The following was written Thursday, April 18 for my Socci On The Sox blog. As I work to add fresh content to this site, I invite you to read more of my writing for the Pawtucket Red Sox at www.pawsox.com.
PAWTUCKET, R.I. — I can’t tell you how many times I’ve gone to a ballgame. But I know, and will never forget, the one day in my lifetime that I drove to the ballpark sensing no reason whatsoever to smile. It was today, despite the bright sunshine that welcomed me at the end of my commute from the outskirts of Boston to Pawtucket.
I walked into McCoy Stadium, toting my rolling briefcase, as well as the emotions all of us feel the day after Patriots’ Day 2013 — deep sadness and regret, raw anger and resolve, even pride and gratitude in and for the good who still outnumber the cowardly evil in our world. The news reports and press conferences I’d been listening to all morning continued rewinding in my head.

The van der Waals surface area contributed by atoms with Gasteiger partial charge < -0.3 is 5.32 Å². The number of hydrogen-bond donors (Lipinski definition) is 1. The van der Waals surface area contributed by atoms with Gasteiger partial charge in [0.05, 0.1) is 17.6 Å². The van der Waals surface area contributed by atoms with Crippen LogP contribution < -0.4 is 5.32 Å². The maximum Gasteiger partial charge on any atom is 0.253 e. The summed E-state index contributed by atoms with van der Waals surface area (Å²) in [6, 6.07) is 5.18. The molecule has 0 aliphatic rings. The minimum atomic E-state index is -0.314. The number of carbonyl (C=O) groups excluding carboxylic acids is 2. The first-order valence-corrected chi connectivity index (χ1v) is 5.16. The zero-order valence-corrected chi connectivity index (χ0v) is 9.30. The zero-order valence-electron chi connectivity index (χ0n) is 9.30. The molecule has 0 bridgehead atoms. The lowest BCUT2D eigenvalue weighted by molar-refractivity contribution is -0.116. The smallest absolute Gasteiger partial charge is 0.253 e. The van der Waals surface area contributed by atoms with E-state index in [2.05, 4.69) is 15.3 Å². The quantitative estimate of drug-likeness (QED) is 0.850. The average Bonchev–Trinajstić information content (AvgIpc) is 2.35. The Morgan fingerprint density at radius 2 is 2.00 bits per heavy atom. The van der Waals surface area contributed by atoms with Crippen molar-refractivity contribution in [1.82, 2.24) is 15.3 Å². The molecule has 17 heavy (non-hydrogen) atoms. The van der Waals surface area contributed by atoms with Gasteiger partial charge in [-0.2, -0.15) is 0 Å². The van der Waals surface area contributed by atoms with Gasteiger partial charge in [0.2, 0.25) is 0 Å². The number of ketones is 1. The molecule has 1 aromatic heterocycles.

They were still playing, as if on a loop, when I dropped my bag off at the press box, and headed toward the front office downstairs. To get there, I walked through the stands, high above the left-field line. About the time I passed the third-base bag, I glanced left and saw two youngsters on a small plot of grass near the main entrance to the parking lot.
One of the kids was throwing. The other receiving. Waiting for the PawSox to play, they were having a catch.
I stopped, pulled my phone from a pocket and snapped a photo. Watching them made me think of my own childhood, and the simple, sheer pleasure of tossing a ball back and forth.
And of innocence, before it is lost, or taken away.
It was enough to make me smile.